After the reconquest of Zaragoza in the early 12th Century, the Aljafería, the palace of the Moorish king of Zaragoza, was transformed into a palace for the victorious Christian king of Aragon, Alfonso I and his successors.
Originally begun in the 9th Century, the palace also served as a fortress both before and after its capture by Alfonso. It underwent several remodelings by various Aragonese kings, and even served some time as a barracks for soldiers and even stables. Extensive damage from the various uses is evident in the many walls where the original decoration was stripped entirely, or where only a few bits remain. The buildings were extensively restored in recent years, and much of the beauty of the original Moorish decoration is evident.
Also, I do sort of like what Fernando and Isabel did with their ceilings. They certainly had egos to display, and their iconography is on view all over reconquered Spain. Granada, Toledo, Córdoba and many other cities that were formerly Moorish now sport the familiar bunched arrows, the yokes, the Tanto Monta verbiage, and the united crest of Castilla and Aragon.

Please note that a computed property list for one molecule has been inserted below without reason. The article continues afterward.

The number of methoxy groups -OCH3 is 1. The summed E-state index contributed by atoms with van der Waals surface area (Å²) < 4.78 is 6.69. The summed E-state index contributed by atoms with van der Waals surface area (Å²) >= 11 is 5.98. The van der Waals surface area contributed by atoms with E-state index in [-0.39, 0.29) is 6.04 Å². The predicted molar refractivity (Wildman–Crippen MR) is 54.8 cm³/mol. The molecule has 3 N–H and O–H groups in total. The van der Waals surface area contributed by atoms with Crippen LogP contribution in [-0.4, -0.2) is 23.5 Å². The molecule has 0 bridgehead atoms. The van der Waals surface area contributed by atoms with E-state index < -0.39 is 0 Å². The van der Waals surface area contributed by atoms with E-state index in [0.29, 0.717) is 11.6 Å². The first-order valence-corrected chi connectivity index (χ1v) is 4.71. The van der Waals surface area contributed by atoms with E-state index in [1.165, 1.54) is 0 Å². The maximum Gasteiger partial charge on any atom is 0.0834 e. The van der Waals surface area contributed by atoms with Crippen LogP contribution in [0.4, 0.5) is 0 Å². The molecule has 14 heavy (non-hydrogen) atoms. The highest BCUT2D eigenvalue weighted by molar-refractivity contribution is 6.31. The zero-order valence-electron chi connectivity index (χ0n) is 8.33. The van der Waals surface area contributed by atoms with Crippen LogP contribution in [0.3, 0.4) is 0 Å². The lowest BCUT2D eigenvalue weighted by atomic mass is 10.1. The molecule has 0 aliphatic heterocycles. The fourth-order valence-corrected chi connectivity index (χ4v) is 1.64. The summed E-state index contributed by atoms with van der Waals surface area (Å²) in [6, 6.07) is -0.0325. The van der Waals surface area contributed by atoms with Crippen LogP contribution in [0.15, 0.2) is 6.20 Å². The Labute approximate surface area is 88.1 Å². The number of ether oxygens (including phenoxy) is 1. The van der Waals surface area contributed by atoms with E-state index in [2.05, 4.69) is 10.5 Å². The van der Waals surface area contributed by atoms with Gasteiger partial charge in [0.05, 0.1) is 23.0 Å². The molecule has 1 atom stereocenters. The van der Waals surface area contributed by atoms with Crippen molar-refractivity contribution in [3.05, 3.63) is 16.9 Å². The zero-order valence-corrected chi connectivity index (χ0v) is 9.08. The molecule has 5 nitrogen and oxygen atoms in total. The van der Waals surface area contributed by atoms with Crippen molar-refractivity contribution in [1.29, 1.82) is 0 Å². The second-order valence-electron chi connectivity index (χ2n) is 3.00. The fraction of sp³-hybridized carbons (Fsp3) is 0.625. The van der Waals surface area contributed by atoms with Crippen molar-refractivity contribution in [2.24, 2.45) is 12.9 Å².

Back in the days when not many could read, such symbols were important for conveying the official view of the government. Not unlike Twitter today, I guess.
Thanks to Eurail, for providing me and my friend train passes that got us from Madrid to Malaga and Sevilla this week. Nothing better than the trains in Europe. And no better way for an American to take advantage of them than with Eurail.
Thanks again to Eurail for giving me a pass that allowed me to make two easy day trips out of Madrid to Zaragoza and Salamanca. Trains are my favorite way to get around, and Eurail makes it so easy and inexpensive.
Get all our travel tips delivered to your inbox
Subscribe to our email newsletter